Bulgur and couscous are both grain products made from wheat; they are commonly used in Middle Eastern cuisines. Both come as small pellets and are available in a range of sizes, and both cook relatively quickly, at least compared to grains such as rice and barley. Despite their similarities, these two wheat products are not interchangeable, although they do complement many of the same flavors.
Wheat Varieties and Processing
Couscous is made from durum wheat, or semolina, the variety typically used to make pasta. In fact, couscous is a type of pasta made by creating a dough and then breaking it up into pieces the size of birdseed or peppercorns, depending on the coarseness or fineness of the finished product. Bulgur can be made from different varieties of wheat that are parboiled and then cracked to make a precooked whole grain product that can be prepared quickly and easily.
Nuances of Texture
Although bulgur can be prepared with enough water to form a porridge, it is most commonly cooked by being boiled, or soaked in boiling water, with the excess water then drained once the grain has softened. This preparation method ensures that the bulgur will be tender but not mushy, and will separate into distinct granules that work well in salads and pilafs. In contrast, couscous is usually steamed with water or broth, making a tender, sticky grain that soaks up flavorful sauces and stews.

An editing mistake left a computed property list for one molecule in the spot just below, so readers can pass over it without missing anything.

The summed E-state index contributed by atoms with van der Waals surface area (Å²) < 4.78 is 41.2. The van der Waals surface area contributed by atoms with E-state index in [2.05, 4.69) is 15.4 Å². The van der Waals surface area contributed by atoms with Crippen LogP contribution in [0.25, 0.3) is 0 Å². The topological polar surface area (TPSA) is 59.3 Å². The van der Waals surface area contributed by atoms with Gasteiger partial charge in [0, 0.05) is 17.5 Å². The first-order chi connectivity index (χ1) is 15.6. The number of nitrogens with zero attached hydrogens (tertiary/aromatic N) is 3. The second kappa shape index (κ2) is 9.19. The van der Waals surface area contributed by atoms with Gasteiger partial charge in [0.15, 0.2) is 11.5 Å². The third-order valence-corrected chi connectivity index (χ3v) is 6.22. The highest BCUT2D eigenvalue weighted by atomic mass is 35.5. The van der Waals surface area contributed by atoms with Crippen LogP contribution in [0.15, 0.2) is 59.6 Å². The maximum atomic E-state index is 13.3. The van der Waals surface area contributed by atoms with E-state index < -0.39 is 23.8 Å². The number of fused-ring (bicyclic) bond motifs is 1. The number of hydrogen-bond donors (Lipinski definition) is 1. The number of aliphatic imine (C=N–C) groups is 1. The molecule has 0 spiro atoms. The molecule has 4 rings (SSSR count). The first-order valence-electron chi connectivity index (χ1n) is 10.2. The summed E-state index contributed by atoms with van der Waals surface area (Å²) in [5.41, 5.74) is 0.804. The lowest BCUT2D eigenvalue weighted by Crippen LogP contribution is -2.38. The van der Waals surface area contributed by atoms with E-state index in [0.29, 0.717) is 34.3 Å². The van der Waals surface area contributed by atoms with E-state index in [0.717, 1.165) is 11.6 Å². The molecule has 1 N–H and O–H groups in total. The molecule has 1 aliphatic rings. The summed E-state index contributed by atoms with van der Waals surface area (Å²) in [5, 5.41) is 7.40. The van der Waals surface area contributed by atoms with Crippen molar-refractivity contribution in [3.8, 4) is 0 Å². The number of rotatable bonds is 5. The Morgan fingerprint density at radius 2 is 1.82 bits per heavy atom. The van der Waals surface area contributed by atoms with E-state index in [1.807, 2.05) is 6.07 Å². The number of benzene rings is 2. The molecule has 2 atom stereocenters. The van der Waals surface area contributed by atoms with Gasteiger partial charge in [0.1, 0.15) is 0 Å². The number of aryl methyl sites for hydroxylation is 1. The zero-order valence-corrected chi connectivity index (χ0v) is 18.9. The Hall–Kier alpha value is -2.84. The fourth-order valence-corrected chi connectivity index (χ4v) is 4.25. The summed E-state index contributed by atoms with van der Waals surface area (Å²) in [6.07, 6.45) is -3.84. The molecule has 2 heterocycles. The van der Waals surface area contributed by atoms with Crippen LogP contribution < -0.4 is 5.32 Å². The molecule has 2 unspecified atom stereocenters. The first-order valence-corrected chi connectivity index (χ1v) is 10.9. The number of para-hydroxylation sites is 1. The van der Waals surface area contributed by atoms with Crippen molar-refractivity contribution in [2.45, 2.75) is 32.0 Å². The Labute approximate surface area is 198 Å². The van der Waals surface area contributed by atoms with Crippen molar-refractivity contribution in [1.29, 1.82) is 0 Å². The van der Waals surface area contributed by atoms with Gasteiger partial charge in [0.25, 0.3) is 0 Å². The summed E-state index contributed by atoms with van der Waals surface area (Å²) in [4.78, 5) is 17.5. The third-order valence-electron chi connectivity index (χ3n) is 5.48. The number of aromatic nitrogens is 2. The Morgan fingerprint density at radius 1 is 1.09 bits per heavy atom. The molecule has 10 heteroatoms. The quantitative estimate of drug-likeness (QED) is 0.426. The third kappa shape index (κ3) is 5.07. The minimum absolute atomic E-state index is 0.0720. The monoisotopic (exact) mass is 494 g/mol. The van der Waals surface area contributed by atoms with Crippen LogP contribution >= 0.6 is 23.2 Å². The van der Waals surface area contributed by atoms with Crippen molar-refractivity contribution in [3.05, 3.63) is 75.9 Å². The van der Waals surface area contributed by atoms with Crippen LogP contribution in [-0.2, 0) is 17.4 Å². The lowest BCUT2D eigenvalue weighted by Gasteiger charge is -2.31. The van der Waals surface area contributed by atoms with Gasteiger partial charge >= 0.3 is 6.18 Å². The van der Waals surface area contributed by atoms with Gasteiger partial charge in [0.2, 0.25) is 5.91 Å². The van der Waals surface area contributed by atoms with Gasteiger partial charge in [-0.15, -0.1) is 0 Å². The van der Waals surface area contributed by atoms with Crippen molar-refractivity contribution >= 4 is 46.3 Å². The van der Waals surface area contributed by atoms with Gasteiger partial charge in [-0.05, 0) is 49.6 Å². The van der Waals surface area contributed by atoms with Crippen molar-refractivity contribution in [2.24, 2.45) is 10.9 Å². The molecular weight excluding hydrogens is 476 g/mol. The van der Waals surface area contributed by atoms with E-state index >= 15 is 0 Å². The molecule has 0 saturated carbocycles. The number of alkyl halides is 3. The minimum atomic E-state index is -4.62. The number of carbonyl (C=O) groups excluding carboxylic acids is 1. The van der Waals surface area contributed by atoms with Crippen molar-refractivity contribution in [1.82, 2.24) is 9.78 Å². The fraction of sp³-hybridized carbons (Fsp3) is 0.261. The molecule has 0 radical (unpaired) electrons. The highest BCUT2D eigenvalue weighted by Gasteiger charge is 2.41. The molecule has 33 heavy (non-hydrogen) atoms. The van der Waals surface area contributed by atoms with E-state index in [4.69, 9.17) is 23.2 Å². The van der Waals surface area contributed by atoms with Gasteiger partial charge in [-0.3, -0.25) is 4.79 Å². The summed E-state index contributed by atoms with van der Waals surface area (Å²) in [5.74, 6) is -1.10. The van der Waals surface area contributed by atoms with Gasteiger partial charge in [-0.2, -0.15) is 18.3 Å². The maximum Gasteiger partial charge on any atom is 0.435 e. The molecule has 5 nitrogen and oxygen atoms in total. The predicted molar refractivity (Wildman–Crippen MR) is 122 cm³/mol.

Subtleties of Flavor
Bulgur has a delicate, nutty flavor, much like the taste of wheat before it has been refined into flour. Couscous is more processed, and therefore has a more neutral flavor. Although both wheat products are typically seasoned with Mediterranean flavors, bulgur is most commonly dressed with seasonings typical of the Middle East such as parsley, mint and lemon. Couscous is more commonly used in North African kitchens, and is seasoned with the cumin, cardamom and saffron characteristic of these cuisines.
Bulgur's most common use is in tabbouleh, the classic Middle Eastern salad featuring tomatoes, green onion and parsley. It is also a staple component in kibbeh, where it is mixed with ground beef and shaped into patties or used as a topping for flatbread. Couscous is most often used in tagines, North African stews that are traditionally prepared in clay vessels with conical tops that hold in steam. Couscous pairs especially well with lamb, goat and chicken.
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